Entry requirements, skills and interests (biomedical science)
You can enter biomedical science through three different routes.
There are currently three main entry points into training as a biomedical scientist:
- with appropriate A-levels (including at least one science) through the NHS Practitioner Training Programme (PTP) by taking an accredited integrated BSc degree in Healthcare Science (life sciences). It is essential to contact universities directly to clarify what they will accept for entry onto their programmes, and also whether any particular experience is required or preferred. To find universities running these courses, please use our course finder. This programme may also be available as an apprenticeship.
- with an honours degree in biomedical science from one of the UK education centres accredited by the Institute of Biomedical Science (IBMS) and approved by the Health and Care Professions Council (HCPC), by gaining employment with the NHS as a trainee biomedical scientist. Graduates with a non IBMS-accredited degree, should contact the IBMS to have their degree assessed.
- with A-levels in life sciences and/or equivalent as a trainee biomedical scientist, however this is only possible if the employer is willing to offer financial support and the time off to study for the degree on a part-time basis.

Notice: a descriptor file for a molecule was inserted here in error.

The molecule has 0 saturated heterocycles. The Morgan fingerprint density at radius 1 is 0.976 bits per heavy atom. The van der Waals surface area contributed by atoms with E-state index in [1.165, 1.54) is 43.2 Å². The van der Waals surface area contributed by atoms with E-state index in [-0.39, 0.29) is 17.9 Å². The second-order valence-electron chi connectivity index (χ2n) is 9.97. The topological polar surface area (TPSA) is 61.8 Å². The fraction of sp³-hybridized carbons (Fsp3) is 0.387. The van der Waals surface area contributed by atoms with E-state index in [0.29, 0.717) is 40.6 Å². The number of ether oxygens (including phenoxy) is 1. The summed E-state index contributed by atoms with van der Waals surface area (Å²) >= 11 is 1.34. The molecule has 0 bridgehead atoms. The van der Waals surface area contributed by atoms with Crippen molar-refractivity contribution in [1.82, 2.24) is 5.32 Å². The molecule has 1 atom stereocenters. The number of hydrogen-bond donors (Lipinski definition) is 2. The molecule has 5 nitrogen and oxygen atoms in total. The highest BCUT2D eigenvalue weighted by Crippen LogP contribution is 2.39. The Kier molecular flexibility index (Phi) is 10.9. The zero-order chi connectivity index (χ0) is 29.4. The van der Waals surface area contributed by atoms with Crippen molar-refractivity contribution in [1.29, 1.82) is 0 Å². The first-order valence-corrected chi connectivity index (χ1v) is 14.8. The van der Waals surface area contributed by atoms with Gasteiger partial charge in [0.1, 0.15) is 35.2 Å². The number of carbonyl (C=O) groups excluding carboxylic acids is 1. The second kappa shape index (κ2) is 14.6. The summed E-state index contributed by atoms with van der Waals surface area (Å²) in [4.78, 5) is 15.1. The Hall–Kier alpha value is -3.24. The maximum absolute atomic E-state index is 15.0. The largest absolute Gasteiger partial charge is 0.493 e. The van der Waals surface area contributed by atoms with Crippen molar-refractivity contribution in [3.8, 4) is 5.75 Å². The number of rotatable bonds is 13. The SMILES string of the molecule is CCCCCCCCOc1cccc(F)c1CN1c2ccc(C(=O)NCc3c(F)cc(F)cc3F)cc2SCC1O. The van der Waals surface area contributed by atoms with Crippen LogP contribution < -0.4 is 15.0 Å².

Healthcare science assistants and healthcare science associates work in many areas of healthcare science, where they support healthcare scientists and clinical scientists. Within pathology, they may be involved in taking blood and running routine tests, for example.
Success in modern healthcare relies on the accuracy and efficiency of work by biomedical scientists as patients' lives and the treatment of illness depends on their skill and knowledge. You’ll need:
- An interest in science and technology – a good academic background and an ability to update and test your knowledge against experience
- Good communication skills - to be able to liaise with the healthcare team and also to advise and reassure patients
- To be comfortable using modern technology and complex equipment
- Meticulous attention to detail - to produce highly accurate work even when under pressure
- Good interpersonal skills - you may have direct contact with patients and you must respect their privacy, be sympathetic and have a friendly and professional attitude towards them
- To be able to work as part of a team.
If you work in a role with responsibility for resources (such as staff, budgets or equipment) you'll need excellent leadership skills and be able to use your initiative within the remit of your job role.
If you're applying for a healthcare science role or training position either directly in the NHS or in an organisation that provides NHS services you'll be asked to show how you think the NHS values apply in your everyday work. The same will be true if you're applying for a university course funded by the NHS.
The NHS values form a key part of the NHS Constitution.